This homily was offered on September 11, 2008, at St. John the Apostle Mission Station in St. Francisville, LA.

In the Name of the Father, and of the Son, and of the Holy Spirit, Amen. Christ is in our midst! He is and shall be!

One of the greatest arguments, in the secular world, against the existence of God is the so-called “problem of evil.” This problem asks the question “with a God Who is good and loving, how can evil exist in the world?” Why does a God who is love allow evil? And to be very timely, the specific question of natural disasters—why does God’s creation cause such evil (death from earthquakes, floods, hurricanes)? In another phrasing, where was God as people died in Hurricane Gustav, or Hurricane Katrina, or any of the other terrible natural disasters that claim the lives of so many people in the world today? As people who have recently been affected by Hurricane Gustav, some much more than others, that question very often comes to mind—what is God’s role is causing or preventing these tragedies?

The Orthodox Church doesn’t try to answer that question in a way that would provide solutions to all the various aspects of the questions. That would be nonsense; as we hear expressed in the Scriptures: who is man to question God (Job); who is man to understand the mind of God (His ways are not our ways). It would be foolish to think that we can understand and explain God. But there are some things we can definitely say, beginning with placing all events in the context of God’s revelation to man, using the two feasts we celebrate this month—

Nativity of the Theotokos
On this day the woman who is to be the mother of the Promised Messiah is born. The fullness of time is fulfilled, God’s promise to His creation for redemption has begun, and is completed with the birth of Jesus Christ. From this feast we very clearly see that God’s concern is for His creation, and for our betterment, salvation. With sin, death and decay and destruction enter the world, but the promise and eventual fulfillment of the Messiah is God’s word to His suffering creation—what we suffer in this life is not of God’s plan, and it won’t be like this forever, a new heaven and a new earth are promised.

The Exaltation of the Cross
The Nativity of the Theotokos shows God’s concern and His care for our salvation, and the Cross shows how far God is willing to go for our sake. He takes on our humanity, lives our life, and even experiences death. God, Who would never undergo suffering, allows Himself to suffer as we suffer. We don’t have a God high in the sky, oblivious to our sufferings and our situations—our God became one of us, and is joined intimately to us for eternity.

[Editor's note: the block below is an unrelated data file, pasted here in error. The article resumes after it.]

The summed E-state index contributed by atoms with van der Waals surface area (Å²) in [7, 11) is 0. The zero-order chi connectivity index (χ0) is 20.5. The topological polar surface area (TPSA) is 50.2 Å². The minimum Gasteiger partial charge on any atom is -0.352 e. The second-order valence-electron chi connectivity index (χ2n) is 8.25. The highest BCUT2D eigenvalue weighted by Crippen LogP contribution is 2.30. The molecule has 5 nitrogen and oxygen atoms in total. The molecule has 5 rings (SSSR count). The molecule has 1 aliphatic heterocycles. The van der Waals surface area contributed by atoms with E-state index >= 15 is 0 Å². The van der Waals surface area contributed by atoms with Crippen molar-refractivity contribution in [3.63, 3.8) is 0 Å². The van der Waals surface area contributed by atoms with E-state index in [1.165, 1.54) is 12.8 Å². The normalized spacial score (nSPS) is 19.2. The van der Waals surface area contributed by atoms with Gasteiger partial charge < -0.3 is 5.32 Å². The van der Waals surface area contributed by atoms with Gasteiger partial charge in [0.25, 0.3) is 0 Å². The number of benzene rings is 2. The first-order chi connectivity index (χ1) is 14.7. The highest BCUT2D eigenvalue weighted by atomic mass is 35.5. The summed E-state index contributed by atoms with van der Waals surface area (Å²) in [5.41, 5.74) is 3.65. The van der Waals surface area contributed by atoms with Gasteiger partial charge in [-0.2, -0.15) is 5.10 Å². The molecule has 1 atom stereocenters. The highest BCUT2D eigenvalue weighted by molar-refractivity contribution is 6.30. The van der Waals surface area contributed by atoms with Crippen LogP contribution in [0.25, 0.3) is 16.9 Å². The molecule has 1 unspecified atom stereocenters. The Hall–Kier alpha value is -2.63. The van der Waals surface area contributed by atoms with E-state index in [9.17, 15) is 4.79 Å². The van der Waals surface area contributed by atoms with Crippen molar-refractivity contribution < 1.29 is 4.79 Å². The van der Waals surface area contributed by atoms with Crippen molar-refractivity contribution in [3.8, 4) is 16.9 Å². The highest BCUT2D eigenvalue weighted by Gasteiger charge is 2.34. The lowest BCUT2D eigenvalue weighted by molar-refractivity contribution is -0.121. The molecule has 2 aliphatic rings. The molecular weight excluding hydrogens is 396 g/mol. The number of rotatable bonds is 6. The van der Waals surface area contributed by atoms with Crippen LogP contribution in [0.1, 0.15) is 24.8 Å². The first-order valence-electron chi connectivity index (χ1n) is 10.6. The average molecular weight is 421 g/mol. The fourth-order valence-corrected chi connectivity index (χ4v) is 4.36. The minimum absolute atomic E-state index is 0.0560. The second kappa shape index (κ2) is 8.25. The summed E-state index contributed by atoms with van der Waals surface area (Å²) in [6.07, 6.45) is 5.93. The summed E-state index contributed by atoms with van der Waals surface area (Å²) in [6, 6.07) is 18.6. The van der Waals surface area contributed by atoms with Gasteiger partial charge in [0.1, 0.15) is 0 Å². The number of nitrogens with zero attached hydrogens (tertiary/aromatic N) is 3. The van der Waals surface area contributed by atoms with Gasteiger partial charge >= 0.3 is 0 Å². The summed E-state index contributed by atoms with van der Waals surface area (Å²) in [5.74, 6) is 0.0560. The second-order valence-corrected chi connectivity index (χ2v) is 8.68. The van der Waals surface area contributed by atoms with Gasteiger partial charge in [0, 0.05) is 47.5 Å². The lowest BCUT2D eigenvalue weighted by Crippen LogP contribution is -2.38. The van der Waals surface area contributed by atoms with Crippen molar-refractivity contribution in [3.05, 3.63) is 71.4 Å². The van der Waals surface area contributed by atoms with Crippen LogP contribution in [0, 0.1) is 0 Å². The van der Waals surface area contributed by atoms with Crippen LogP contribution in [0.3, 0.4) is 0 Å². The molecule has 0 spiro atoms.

Now, with this context of how God cares for man, we can offer an answer to the question “where was God?”—because of the Cross we can offer the answer that the Fathers of the Church offer: He was there with His people in the midst of the storm. He goes through it all with us; we’re never alone. The pain our Creator feels at the loss of each human life far outweighs the pain we feel even at the loss of a very close loved one, and He experiences this loss many time over every day.

The evil in the world is caused by us, by human sin. As we read in St. Paul’s Epistle to the Romans: “For the creature was made subject to vanity, not willingly, but by reason of him who hath subjected the same in hope, because the creature itself also shall be delivered from the bondage of corruption into the glorious liberty of the children of God. For we know that the whole creation groaneth and travaileth in pain together until now” (8: 19-22). All of creation is damaged because of our sin—tornadoes, earthquakes, floods, fires, hurricanes—all of these are caused by our sin in the world. Our choices, our sins, have messed everything up, the world is broken.

The natural disasters, there’s nothing natural about them. They are un-natural, because that’s not the way God’s creation was meant to work. God gave us free will, andwe must reap the consequences of our choices—separation from God and death. And as the crown of God’s creation, our separation causes all of creation to be removed from God, and apart from God it all falls apart. God is not the author of sin and death, we are. But what can, and what does, God do for us in times of evil and tragedy—He’s there with us! We never go through anything alone, we have recourse to God primarily in prayer, but also in worship, or weeping, or singing, or screaming, even. God is there to bear our burdens with us. We’ll only deal with the evils of life alone if we choose to be alone.

So, for the problem of evil—the evil exists because of our sin. But God loves us, and He doesn’t make us go through anything alone—He bears the burden with us. Fr. Thomas Hopko says that any God Who would create the world we live in, a world full of evil and sin and death and suffering, if a God would create this world and then not enter it, not take it upon Himself and offer redemption—that God would be a tyrant. But our God is not a tyrant, but a man-loving God, who takes all the evils of this world upon Himself on the Cross, for our deliverance and salvation.

Glory to Jesus Christ! Glory forever!